Study of geographic names has been emphasized on such geographic and historical factors as the geographic position, area form and background of the name. The article, “To Interpret and Read Geographic Hakkanese Names Using Mandarin Sentence Structure and Voice – Examples of Hakkanese Towns in Taoyuan, Hsinchu and Miaoli Counties” , hereinafter called Yeh’s article, has however invented a new route to stress instead on the language factor as a focal point for discussion. It is quite unique. In fact, Yeh’s article has started from the angle of phonetics and word-building science to categorize and review and correct the geographic names in Taoyuan, Hsinchu and Miaoli counties. If the author will walk an extra mile by using the theories of semantics and pragmatics to approach the subject, we, as readers, are bound to augment and deepen our perspective toward the study of geographic names.
The basis of theory of Yeh’s article lies in Chapter II Using Pronunciation to Analyze and Read Hakkanese Geographic Names, and Chapter III Using Word-building to Analyze and Read Hakkanese Geographic Names. The two chapters introduce the special properties of Heilu Hakkanese respectively from the angle of phonetics and word-building science. In addition, the same special properties are used to analyze and read geographic Hakkanese names. Despite the title of the former says ‘to interpret and read geographic Hakkanese names’, in reality the chapter may be read as a brief description of the spoken Heilu Hakkanese by the use of geographic names. For the latter, it categorizes Hakkanese names by using the general Mandarin word-building principle as its guidelines.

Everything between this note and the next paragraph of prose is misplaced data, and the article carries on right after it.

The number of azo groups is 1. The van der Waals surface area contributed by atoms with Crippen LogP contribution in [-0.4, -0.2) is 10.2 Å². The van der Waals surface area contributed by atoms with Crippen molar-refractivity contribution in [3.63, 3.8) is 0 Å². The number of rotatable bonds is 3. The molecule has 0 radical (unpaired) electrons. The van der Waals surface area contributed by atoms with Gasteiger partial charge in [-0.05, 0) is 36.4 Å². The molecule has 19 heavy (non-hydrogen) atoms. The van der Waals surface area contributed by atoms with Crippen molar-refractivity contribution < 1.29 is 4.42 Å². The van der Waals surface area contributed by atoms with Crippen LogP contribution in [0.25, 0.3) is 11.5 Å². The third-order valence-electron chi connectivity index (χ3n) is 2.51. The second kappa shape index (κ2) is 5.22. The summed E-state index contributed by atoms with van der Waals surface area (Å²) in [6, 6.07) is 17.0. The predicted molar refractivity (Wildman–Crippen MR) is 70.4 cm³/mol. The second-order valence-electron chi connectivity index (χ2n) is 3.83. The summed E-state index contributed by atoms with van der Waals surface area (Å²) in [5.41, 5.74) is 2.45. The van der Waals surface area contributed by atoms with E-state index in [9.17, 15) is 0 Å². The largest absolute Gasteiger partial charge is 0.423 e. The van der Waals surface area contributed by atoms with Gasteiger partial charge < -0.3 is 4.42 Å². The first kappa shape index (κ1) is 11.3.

The obvious weakness of the theoretic direction that Yeh’s article leans is the scope of application of the spoken Heilu Hakkanese. Since Heilu Hakkanese is a minority among Hakkanese language, spoken primarily in Hsinchu County, very seldom in Taoyuan, and almost none in Miaoli. However, Yeh’s article uses Heilu Hakkanese to cover the whole Taoyuan, Hsinchu and Miaoli to analyze the geographic names, without mentioning the rationale of the theory. Despite Yeh’s article has mentioned the pronunciation characteristics of Heilu Hakkanese by saying “once the voiced consonants are purified, they turn to produce positive tone”, thus suggesting implicitly the advantage of using Heilu Hakkanese to interpret and read geographic names (see Yeh 24). The point is that Yeh’s article reflects only one stroke to cover the subject that is hard to convince readers. The commentator believes that the best solution would be either to shorten the scope of geographic names or to expand the basis of theory.
Analysis and interpretation of geographic Hakkanese names are covered in Chapter IV Style of Hakkanese in Naming Geographic Names and Chapter V From the Angle of Pronunciation and Word-building Science to Spot Errors of Geographic Hakkanese Names of Yeh’s article. While the former lies the core of the thesis, the latter may be viewed as the upfront work for analysis and interpretation. Yeh’s article take pains to solve many errors found in geographic Hakkanese names. For example, Luchukeng of Toufeng Township, Miaoli County is in fact Lutukeng. But the error is attributable to the writer who did not understand Hakkanese language, for lutu is an agricultural tool or the writer might understand what it was, but unable to write it down in Mandarin. As a result, the word was written as Luchu (see Yeh 39). But Yeh’s article fails to note that although correction is important, yet the most important issue is interpretation of the erroneous phenomena. We take Guanhsi Township of Hsinchu County for example, the terrain of this area looks like an urn of salted pickles, thus the name after it. In the days of Japanese occupation, pronunciation of salted pickles in Hakkanese sounds like Guanhsi in Japanese and so the changed name (see Yeh 71).This is of course an error. Moreover, under plural ethnic interactivity over the last 400 years, this phenomena have been repeated many times over and again in not only geographic names, person’s names and article’s names. So, how do we explain? Let’s first discuss Yeh’s article on the style of Hakkanese in naming geographic names.